Name: Brian Chase
Current Release: Drums and Drones: Decade on Chaikin Record
Recommendations: Yeah Yeah Yeahs - Fever to Tell Deluxe Box Set
Drums and Drones - Drums and Drones: Decade
Website / Contact: If you enjoyed this interview with Brian Chase of the Yeah Yeah Yeahs, visit his expansive website for up to date news and sounds.
When did you start writing/producing music - and what or who were your early passions and influences? What what is about music and/or sound that drew you to it?
Giving and receiving - the two sides of a musician. I started playing quite young, maybe 5 or 6. The first music that hooked me was a box of my aunt’s 45’s from the ‘50s and 60s - early rocknroll and vocal groups. The same quality that drove her to collect this music as a teenager is the same that drives me now 60 years later.
For most artists, originality is first preceded by a phase of learning and, often, emulating others. What was this like for you? How would you describe your own development as an artist and the transition towards your own voice? What is the the relationship between copying, learning and your own creativity?
Music is a collective dialogue, one that extends before one’s time, during it, and after it. My appreciation for music recognizes the great influence and contribution of others - my peers, my elders, and my predecessors - while simultaneously realizing that the conversation is never complete and allows room for every individual’s insights and perceptions.
What were your main compositional- and production-challenges in the beginning and how have they changed over time?
The creative process starts with seeing the statue in the block of marble. How then to bring out this beautiful vision from the unformed mass? By continually respecting the art-product as a life of its own.
What was your first studio like? How and for what reasons has your set-up evolved over the years and what are currently some of the most important pieces of gear for you?
There have been two primary sets of tools that have remained consistent since my teenage years: a drumset and a recording device. The craftsmanship of my drum equipment has improved to meet higher acoustic standards, and my old 4track has been traded for a computer. Recording equipment loves my snare drums almost as much as I do.
How do you make use of technology? In terms of the feedback mechanism between technology and creativity, what do humans excel at, what do machines excel at?
Give someone a set of colors with which to paint and those colors will be used. From there, the colors, if they are to be art, can take on meaning.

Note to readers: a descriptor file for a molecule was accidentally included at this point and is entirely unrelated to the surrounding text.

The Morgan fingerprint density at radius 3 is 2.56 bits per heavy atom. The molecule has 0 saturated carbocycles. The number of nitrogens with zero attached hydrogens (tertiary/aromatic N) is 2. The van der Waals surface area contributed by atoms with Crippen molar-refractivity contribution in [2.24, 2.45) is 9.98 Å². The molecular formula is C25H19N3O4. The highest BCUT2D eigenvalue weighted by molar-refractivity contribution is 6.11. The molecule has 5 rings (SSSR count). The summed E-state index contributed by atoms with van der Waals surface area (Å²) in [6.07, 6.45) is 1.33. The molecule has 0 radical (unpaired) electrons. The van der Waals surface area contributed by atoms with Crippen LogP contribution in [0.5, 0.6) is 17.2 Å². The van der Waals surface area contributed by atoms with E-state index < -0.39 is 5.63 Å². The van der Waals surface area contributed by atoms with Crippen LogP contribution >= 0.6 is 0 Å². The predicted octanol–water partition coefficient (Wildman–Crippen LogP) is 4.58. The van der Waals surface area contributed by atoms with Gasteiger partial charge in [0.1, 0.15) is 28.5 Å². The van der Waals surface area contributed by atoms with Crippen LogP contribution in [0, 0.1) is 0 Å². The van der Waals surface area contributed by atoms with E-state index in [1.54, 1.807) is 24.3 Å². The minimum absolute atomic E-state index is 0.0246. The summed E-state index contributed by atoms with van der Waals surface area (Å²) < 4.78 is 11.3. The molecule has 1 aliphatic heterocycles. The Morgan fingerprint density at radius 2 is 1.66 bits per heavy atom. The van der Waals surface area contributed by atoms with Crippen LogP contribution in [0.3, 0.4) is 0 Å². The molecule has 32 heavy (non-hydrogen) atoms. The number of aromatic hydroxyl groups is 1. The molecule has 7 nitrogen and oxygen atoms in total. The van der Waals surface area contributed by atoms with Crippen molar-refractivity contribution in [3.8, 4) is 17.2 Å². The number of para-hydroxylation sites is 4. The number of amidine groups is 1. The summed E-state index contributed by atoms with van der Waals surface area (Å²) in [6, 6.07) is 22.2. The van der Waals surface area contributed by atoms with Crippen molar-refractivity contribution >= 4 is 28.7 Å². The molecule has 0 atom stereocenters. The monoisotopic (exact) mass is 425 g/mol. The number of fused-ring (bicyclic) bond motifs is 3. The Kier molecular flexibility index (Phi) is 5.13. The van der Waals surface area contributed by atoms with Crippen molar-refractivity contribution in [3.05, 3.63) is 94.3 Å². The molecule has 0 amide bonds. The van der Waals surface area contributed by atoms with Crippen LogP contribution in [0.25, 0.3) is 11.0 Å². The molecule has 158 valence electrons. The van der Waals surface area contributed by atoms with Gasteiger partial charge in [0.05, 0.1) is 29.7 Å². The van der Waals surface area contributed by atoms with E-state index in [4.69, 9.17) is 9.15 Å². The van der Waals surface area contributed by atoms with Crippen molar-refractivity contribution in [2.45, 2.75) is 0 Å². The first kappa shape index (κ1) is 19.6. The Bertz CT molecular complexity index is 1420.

Production tools, from instruments to complex software environments, contribute to the compositional process. How does this manifest itself in your work? Can you describe the co-authorship between yourself and your tools?
I have a project called Drums and Drones which is electroacoustic: the electro is there to enhance the acoustic. The project aims to deconstruct and bring to the foreground subtle aspects of a drum’s resonance. In the case of the electronics, computer software is used to help isolate and pick apart very specific frequencies. This software has its own design characteristics which is itself a type of terrain, albeit a large one, which I am to navigate.
Collaborations can take on many forms. What role do they play in your approach and what are your preferred ways of engaging with other creatives through, for example, file sharing, jamming or just talking about ideas?
What you think you know is not always what others think. Challenging and encouraging one another to embrace what exists outside of preconceptions expresses the larger unlimited potential of this process. The key to effective collaboration seems to be good communication skills.
Could you take us through a day in your life, from a possible morning routine through to your work? Do you have a fixed schedule? How do music and other aspects of your life feed back into each other - do you separate them or instead try to make them blend seamlessly?
My young son usually wakes up before my wife and I do. Being with him is an endless inspirational resource of love and miracles. With that I take on the various aspects of my work life which includes mostly ‘admin’ and music practice. I’m starting a label - Chaikin Records - and the admin aspect has been fairly heavy in recent months. I helped design the website as part of my responsibilities.
Could you describe your creative process on the basis of a piece or album that's particularly dear to you, please? Where did the ideas come from, how were they transformed in your mind, what did you start with and how do you refine these beginnings into the finished work of art?